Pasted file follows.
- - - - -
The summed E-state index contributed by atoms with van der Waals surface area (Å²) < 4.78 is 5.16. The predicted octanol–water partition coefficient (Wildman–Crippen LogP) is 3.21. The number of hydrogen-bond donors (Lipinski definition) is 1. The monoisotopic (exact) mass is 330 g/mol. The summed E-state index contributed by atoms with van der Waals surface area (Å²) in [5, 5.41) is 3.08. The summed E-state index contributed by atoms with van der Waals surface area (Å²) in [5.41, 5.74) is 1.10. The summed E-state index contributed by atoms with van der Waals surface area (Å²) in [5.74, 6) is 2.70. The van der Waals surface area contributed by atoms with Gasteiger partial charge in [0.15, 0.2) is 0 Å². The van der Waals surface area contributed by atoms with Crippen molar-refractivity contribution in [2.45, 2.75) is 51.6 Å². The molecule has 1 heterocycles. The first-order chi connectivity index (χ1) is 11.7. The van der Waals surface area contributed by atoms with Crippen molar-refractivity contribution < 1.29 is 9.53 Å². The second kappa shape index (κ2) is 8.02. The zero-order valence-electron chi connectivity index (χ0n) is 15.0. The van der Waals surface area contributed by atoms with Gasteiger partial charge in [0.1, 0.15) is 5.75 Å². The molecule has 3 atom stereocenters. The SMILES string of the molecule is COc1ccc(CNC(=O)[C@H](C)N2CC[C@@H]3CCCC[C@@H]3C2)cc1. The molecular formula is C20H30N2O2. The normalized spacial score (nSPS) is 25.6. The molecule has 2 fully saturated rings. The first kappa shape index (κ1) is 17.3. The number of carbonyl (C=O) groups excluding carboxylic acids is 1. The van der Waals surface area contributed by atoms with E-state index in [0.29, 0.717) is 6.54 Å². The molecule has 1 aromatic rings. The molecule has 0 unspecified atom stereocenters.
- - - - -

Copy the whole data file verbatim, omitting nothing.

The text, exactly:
The summed E-state index contributed by atoms with van der Waals surface area (Å²) < 4.78 is 5.16. The predicted octanol–water partition coefficient (Wildman–Crippen LogP) is 3.21. The number of hydrogen-bond donors (Lipinski definition) is 1. The monoisotopic (exact) mass is 330 g/mol. The summed E-state index contributed by atoms with van der Waals surface area (Å²) in [5, 5.41) is 3.08. The summed E-state index contributed by atoms with van der Waals surface area (Å²) in [5.41, 5.74) is 1.10. The summed E-state index contributed by atoms with van der Waals surface area (Å²) in [5.74, 6) is 2.70. The van der Waals surface area contributed by atoms with Gasteiger partial charge in [0.15, 0.2) is 0 Å². The van der Waals surface area contributed by atoms with Crippen molar-refractivity contribution in [2.45, 2.75) is 51.6 Å². The molecule has 1 heterocycles. The first-order chi connectivity index (χ1) is 11.7. The van der Waals surface area contributed by atoms with Crippen molar-refractivity contribution < 1.29 is 9.53 Å². The second kappa shape index (κ2) is 8.02. The zero-order valence-electron chi connectivity index (χ0n) is 15.0. The van der Waals surface area contributed by atoms with Gasteiger partial charge in [0.1, 0.15) is 5.75 Å². The molecule has 3 atom stereocenters. The SMILES string of the molecule is COc1ccc(CNC(=O)[C@H](C)N2CC[C@@H]3CCCC[C@@H]3C2)cc1. The molecular formula is C20H30N2O2. The normalized spacial score (nSPS) is 25.6. The molecule has 2 fully saturated rings. The first kappa shape index (κ1) is 17.3. The number of carbonyl (C=O) groups excluding carboxylic acids is 1. The van der Waals surface area contributed by atoms with E-state index in [0.29, 0.717) is 6.54 Å². The molecule has 1 aromatic rings. The molecule has 0 unspecified atom stereocenters.